WASHINGTON — The White House and congressional Democrats on Wednesday defused a tense standoff over payments for the working poor under the health care law, keeping a massive government spending bill on track just days ahead of a shutdown deadline.
President Donald Trump on Wednesday backed away from a threat to immediately withhold payments to help people with modest incomes with out-of-pocket medical expenses under Democrat Barack Obama's Affordable Care Act.
The dispute with Democrats, especially House Minority Leader Nancy Pelosi, threatened to hold up the $1 trillion-plus spending bill. A temporary funding bill expires Friday at midnight, and GOP leaders late Wednesday unveiled another short-term spending bill to prevent a government shutdown this weekend — Trump's 100th day in office.
The weeks-long sniping over the health care issue had snagged the talks, which have progressed steadily for weeks and gained momentum earlier this week after Trump dropped demands for immediate money for building his long-promised border wall.
"Our major concerns in these negotiations have been about funding for the wall and uncertainty about the ... payments crucial to the stability of the marketplaces under the Affordable Care Act," Pelosi said in a statement. "We've now made progress on both of these fronts."
Partisan disagreements over the environment, abortion and GOP efforts to reverse Obama-era financial regulations continue to dog the negotiations, but both the administration and many congressional Democrats were hopeful of sealing an agreement relatively soon.
The massive spending measure, which would wrap together 11 unfinished spending bills into a single omnibus bill, represents the first real bipartisan legislation of Trump's presidency.
Democratic votes are needed to pass the measure over tea party opposition in the House and to provide enough support to clear a filibuster hurdle in the Senate, which has led negotiators to strip away controversial policy riders and ignore an $18 billion roster of unpopular spending cuts submitted by White House budget director Mick Mulvaney.
The irony is that even though Republicans have voted numerous times to gut Obamacare, many are opposed to cutting off the cost-sharing payments right away, which could cause the Affordable Care Act's insurance marketplaces to abruptly collapse.
At issue is the $175 billion the government is paying to reimburse health insurers over a decade to reduce deductibles and co-payments for lower-income people. In a lawsuit, the House argued that Congress never specifically appropriated that money, and a federal judge agreed that the administration exceeded its constitutional authority by spending it anyway. The Obama administration appealed, but after Trump won the election last year the case was put on hold.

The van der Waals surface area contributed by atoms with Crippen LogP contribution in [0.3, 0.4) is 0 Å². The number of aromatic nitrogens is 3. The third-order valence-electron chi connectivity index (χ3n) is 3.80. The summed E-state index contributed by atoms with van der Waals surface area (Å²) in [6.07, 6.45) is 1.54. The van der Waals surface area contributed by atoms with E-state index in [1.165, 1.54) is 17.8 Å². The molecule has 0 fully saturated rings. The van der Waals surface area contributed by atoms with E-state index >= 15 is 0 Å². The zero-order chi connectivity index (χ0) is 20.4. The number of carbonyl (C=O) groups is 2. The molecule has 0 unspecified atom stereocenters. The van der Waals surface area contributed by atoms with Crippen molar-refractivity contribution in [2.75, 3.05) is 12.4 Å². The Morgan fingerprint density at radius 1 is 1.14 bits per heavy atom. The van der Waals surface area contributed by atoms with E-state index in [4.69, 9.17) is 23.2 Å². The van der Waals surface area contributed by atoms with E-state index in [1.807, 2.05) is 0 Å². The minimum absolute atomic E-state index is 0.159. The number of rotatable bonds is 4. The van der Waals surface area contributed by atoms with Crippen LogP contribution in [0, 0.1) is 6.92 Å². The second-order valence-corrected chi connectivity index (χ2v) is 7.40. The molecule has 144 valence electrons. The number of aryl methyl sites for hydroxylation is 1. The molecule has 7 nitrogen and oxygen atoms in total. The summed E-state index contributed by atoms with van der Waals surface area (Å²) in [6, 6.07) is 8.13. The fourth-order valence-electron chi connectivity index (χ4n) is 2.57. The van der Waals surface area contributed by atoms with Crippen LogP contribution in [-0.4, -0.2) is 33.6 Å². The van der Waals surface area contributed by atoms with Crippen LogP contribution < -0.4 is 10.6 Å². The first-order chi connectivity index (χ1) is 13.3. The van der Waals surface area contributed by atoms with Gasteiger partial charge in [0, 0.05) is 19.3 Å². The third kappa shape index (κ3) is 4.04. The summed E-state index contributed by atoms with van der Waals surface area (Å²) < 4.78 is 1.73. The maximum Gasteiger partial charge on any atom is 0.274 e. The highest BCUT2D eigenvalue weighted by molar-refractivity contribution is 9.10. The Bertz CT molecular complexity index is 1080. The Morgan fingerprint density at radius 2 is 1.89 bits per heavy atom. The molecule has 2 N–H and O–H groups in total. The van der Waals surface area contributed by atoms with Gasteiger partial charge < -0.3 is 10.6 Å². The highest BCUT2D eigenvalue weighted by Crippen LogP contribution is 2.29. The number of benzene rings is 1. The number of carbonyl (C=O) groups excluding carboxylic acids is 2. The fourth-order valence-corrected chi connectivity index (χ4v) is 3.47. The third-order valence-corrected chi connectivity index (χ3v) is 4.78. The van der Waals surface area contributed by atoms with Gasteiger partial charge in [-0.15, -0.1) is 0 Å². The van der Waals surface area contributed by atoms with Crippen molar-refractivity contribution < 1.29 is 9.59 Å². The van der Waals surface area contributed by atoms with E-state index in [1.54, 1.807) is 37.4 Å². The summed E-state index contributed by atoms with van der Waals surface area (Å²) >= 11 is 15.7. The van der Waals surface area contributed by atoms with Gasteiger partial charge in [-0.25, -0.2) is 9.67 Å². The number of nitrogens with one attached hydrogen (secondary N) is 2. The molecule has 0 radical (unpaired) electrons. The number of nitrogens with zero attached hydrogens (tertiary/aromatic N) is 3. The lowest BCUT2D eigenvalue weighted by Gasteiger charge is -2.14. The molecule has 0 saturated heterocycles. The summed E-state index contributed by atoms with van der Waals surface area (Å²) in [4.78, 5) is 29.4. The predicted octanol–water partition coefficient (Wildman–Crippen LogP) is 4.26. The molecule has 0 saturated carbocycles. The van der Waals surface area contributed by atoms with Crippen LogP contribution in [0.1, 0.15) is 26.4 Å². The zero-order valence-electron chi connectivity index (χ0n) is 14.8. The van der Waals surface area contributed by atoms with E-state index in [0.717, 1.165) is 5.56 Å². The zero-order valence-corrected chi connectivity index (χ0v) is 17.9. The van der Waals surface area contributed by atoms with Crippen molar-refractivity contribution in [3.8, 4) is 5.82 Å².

The outlines of a potential agreement remained fuzzy, but congressional aides familiar with the talks said Trump would emerge with border security funding that's unrelated to the wall and a $15 billion down payment for the military on top of $578 billion in already-negotiated Pentagon funding. Democrats won funding for medical research, Pell Grants and foreign aid.
But negotiators rejected Trump's demands for $1 billion to begin construction of his promised wall along the length of the 2,000-mile U.S.-Mexico border, a high-profile loss on the very week Trump's White House sought to rack up accomplishments before his administration hits the 100-day mark on Saturday.
The aides spoke on condition of anonymity to discuss private negotiations.
The White House and House Republican are also hoping to show progress in their troubled effort to repeal and replace Obama's health law. The hard-right House Freedom Caucus endorsed a newly revised GOP health care bill, seeking to put the measure back on track after the group's opposition helped derail it a month ago.
But neither the spending bill nor the health care measure are likely to receive votes prior to the symbolic 100-day mark. Instead, Trump's wins on Capitol Hill have been limited to about a dozen measures repealing 11th hour regulations issued by Obama and the confirmation of Supreme Court Justice Neil Gorsuch.
The spending measure also appeared likely to extend health benefits for more than 22,000 retired miners and widows whose medical coverage is set to expire Sunday. A permanent fix to the long-festering miners' health issue, costing $1.3 billion over 10 years, was a priority for Democrats like Sen. Joe Manchin of West Virginia and Sherrod Brown of Ohio, along with Republicans representing parts of Appalachia, such as Senate Majority Leader Mitch McConnell.
Mulvaney sparred with Pelosi over the phone on Tuesday evening over health care and in a series of public statements on Wednesday. Ultimately, Pelosi turned to White House Chief of Staff Reince Priebus to obtain assurances that the administration would continue to provide the payments.
Pelosi had demanded that the cost-sharing payments be guaranteed through an add-on to the must-pass spending bill. Republicans refused, in part because adding the issue to the spending bill would have simply been too toxic for conservatives already uncomfortable with having to vote for it.